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Chest. 2015 Oct;148(4):1034-1042. doi: 10.1378/chest.14-2889.

The Idiopathic Pulmonary Fibrosis Clinical Research Network (IPFnet): diagnostic and adjudication processes.

Author information

1
University of Alabama at Birmingham School of Medicine, Birmingham, AL.
2
University of Colorado at Denver, Aurora, CO.
3
University of California San Francisco, San Francisco, CA; University of California San Francisco, San Francisco, CA.
4
University of California San Francisco, San Francisco, CA.
5
Mayo Clinic Scottsdale, Scottsdale, AZ.
6
National Jewish Health, Denver, CO.
7
Weill Cornell Medical College, New York, NY; Duke Clinical Research Institute, Duke University School of Medicine, Durham, NC. Electronic address: rkaner@med.cornell.edu.

Abstract

BACKGROUND:

The National Heart, Lung, and Blood Institute-sponsored IPF Clinical Research Network (IPFnet) studies enrolled subjects with idiopathic pulmonary fibrosis (IPF) to evaluate drug therapies in treatment trials. An adjudication committee (AC) provided a structured review of cases in which there was uncertainty or disagreement regarding diagnosis or clinical event classification. This article describes the diagnosis and adjudication processes.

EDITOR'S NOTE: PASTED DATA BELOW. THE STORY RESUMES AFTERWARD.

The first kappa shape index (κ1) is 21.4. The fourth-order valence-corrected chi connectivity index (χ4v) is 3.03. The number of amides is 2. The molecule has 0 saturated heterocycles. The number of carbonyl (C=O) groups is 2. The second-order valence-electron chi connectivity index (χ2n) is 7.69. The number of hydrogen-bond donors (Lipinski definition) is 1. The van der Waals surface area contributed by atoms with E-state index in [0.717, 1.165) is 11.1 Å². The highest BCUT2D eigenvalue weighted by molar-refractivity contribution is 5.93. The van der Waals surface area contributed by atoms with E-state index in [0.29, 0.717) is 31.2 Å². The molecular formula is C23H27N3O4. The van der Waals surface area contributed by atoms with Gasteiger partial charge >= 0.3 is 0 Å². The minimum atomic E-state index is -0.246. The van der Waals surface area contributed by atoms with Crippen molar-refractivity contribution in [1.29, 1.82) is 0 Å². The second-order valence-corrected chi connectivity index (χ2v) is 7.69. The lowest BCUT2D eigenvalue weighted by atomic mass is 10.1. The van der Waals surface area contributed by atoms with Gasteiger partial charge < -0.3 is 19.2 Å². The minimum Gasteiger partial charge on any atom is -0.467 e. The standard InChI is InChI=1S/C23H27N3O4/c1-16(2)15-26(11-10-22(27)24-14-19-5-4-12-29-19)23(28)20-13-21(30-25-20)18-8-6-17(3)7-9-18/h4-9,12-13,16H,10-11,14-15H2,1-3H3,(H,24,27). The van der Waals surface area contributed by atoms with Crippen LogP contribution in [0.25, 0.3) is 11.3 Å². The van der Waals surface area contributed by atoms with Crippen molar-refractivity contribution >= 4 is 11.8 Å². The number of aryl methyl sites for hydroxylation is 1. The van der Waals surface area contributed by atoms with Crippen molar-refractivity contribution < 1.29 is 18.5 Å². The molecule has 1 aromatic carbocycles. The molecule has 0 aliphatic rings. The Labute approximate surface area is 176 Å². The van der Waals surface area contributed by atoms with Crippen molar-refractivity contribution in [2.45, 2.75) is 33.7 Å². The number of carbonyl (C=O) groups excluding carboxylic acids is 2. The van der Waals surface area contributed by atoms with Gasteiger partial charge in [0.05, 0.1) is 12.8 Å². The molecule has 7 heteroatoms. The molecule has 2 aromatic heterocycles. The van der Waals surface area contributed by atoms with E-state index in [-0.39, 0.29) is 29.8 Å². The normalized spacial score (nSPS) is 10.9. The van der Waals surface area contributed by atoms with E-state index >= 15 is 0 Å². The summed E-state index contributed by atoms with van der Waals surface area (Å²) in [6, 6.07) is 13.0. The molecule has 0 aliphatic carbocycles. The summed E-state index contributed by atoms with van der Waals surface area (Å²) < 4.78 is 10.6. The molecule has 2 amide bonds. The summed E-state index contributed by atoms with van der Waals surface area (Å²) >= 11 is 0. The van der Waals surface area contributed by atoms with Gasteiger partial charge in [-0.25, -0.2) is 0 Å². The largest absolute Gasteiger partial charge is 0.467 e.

METHODS:

The diagnostic process was based on review of clinical data and high-resolution CT scans with central review of lung biopsies when available. The AC worked closely with the data coordinating center to obtain clinical, radiologic, and histologic data and to communicate with the clinical centers. The AC used a multidisciplinary discussion model with four clinicians, one radiologist, and one pathologist to adjudicate diagnosis and outcome measures.

RESULTS:

The IPFnet trials screened 1,015 subjects; of these, 23 cases required review by the AC to establish eligibility. The most common diagnosis for exclusion was suspected chronic hypersensitivity pneumonitis. The AC reviewed 88 suspected acute exacerbations (AExs), 93 nonelective hospitalizations, and 16 cases of bleeding. Determination of AEx presented practical challenges to adjudicators, as necessary clinical data were often not collected, particularly when subjects were evaluated outside of the primary study site.

CONCLUSIONS:

The IPFnet diagnostic process was generally efficient, but a multidisciplinary adjudication committee was critical to assure correct phenotype for study enrollment. The AC was key in adjudicating all adverse outcomes in two IPFnet studies terminated early because of safety issues. Future clinical trials in IPF should consider logistical and cost issues as they incorporate AExs and hospitalizations as outcome measures.

TRIAL REGISTRY:

ClinicalTrials.gov; No.: NCT00517933, NCT00650091, NCT00957242; URL: www.clinicaltrials.gov.

PMID:
26111071
PMCID:
PMC4594623
DOI:
10.1378/chest.14-2889
[Indexed for MEDLINE]
Free PMC Article

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